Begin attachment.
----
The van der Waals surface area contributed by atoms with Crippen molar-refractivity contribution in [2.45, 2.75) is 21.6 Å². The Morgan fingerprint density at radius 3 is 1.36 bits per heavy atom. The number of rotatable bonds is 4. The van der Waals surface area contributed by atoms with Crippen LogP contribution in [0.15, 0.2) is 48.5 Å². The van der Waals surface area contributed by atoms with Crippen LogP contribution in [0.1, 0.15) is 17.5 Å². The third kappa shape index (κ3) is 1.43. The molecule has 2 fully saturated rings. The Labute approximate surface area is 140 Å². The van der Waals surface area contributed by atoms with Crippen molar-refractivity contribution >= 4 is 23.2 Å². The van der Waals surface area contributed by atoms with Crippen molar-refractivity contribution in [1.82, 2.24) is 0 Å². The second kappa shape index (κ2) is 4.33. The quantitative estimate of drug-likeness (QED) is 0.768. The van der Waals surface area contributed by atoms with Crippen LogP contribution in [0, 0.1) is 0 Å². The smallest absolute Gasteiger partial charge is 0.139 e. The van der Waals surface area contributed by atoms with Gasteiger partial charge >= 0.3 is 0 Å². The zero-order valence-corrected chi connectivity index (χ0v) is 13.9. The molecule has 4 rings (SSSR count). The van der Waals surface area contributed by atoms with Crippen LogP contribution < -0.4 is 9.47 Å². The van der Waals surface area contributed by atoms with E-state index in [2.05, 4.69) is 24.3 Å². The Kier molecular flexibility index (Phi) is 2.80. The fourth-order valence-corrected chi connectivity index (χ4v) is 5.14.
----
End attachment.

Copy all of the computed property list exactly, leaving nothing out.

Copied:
The van der Waals surface area contributed by atoms with Crippen molar-refractivity contribution in [2.45, 2.75) is 21.6 Å². The Morgan fingerprint density at radius 3 is 1.36 bits per heavy atom. The number of rotatable bonds is 4. The van der Waals surface area contributed by atoms with Crippen LogP contribution in [0.15, 0.2) is 48.5 Å². The van der Waals surface area contributed by atoms with Crippen LogP contribution in [0.1, 0.15) is 17.5 Å². The third kappa shape index (κ3) is 1.43. The molecule has 2 fully saturated rings. The Labute approximate surface area is 140 Å². The van der Waals surface area contributed by atoms with Crippen molar-refractivity contribution >= 4 is 23.2 Å². The van der Waals surface area contributed by atoms with Crippen molar-refractivity contribution in [1.82, 2.24) is 0 Å². The second kappa shape index (κ2) is 4.33. The quantitative estimate of drug-likeness (QED) is 0.768. The van der Waals surface area contributed by atoms with Crippen LogP contribution in [0, 0.1) is 0 Å². The smallest absolute Gasteiger partial charge is 0.139 e. The van der Waals surface area contributed by atoms with Gasteiger partial charge >= 0.3 is 0 Å². The zero-order valence-corrected chi connectivity index (χ0v) is 13.9. The molecule has 4 rings (SSSR count). The van der Waals surface area contributed by atoms with Crippen LogP contribution < -0.4 is 9.47 Å². The van der Waals surface area contributed by atoms with E-state index in [2.05, 4.69) is 24.3 Å². The Kier molecular flexibility index (Phi) is 2.80. The fourth-order valence-corrected chi connectivity index (χ4v) is 5.14.